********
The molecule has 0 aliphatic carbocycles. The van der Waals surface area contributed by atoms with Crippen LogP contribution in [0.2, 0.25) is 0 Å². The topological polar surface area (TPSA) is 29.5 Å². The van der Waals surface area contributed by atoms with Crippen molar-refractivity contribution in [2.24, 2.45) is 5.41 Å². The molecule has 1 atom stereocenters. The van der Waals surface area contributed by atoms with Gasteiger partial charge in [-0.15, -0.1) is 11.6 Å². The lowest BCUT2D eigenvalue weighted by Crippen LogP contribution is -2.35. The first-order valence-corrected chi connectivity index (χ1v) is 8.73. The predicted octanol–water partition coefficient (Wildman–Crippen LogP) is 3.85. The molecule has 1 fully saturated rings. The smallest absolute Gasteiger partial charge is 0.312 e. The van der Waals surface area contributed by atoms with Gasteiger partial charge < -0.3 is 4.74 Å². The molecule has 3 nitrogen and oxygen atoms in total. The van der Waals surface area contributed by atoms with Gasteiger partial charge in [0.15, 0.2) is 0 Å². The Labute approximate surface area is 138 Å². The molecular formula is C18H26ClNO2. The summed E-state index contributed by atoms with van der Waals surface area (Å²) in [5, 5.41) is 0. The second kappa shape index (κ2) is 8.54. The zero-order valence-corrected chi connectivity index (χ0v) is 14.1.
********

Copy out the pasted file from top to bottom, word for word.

The molecule has 0 aliphatic carbocycles. The van der Waals surface area contributed by atoms with Crippen LogP contribution in [0.2, 0.25) is 0 Å². The topological polar surface area (TPSA) is 29.5 Å². The van der Waals surface area contributed by atoms with Crippen molar-refractivity contribution in [2.24, 2.45) is 5.41 Å². The molecule has 1 atom stereocenters. The van der Waals surface area contributed by atoms with Gasteiger partial charge in [-0.15, -0.1) is 11.6 Å². The lowest BCUT2D eigenvalue weighted by Crippen LogP contribution is -2.35. The first-order valence-corrected chi connectivity index (χ1v) is 8.73. The predicted octanol–water partition coefficient (Wildman–Crippen LogP) is 3.85. The molecule has 1 fully saturated rings. The smallest absolute Gasteiger partial charge is 0.312 e. The van der Waals surface area contributed by atoms with Gasteiger partial charge < -0.3 is 4.74 Å². The molecule has 3 nitrogen and oxygen atoms in total. The van der Waals surface area contributed by atoms with Gasteiger partial charge in [0.15, 0.2) is 0 Å². The Labute approximate surface area is 138 Å². The molecular formula is C18H26ClNO2. The summed E-state index contributed by atoms with van der Waals surface area (Å²) in [5, 5.41) is 0. The second kappa shape index (κ2) is 8.54. The zero-order valence-corrected chi connectivity index (χ0v) is 14.1.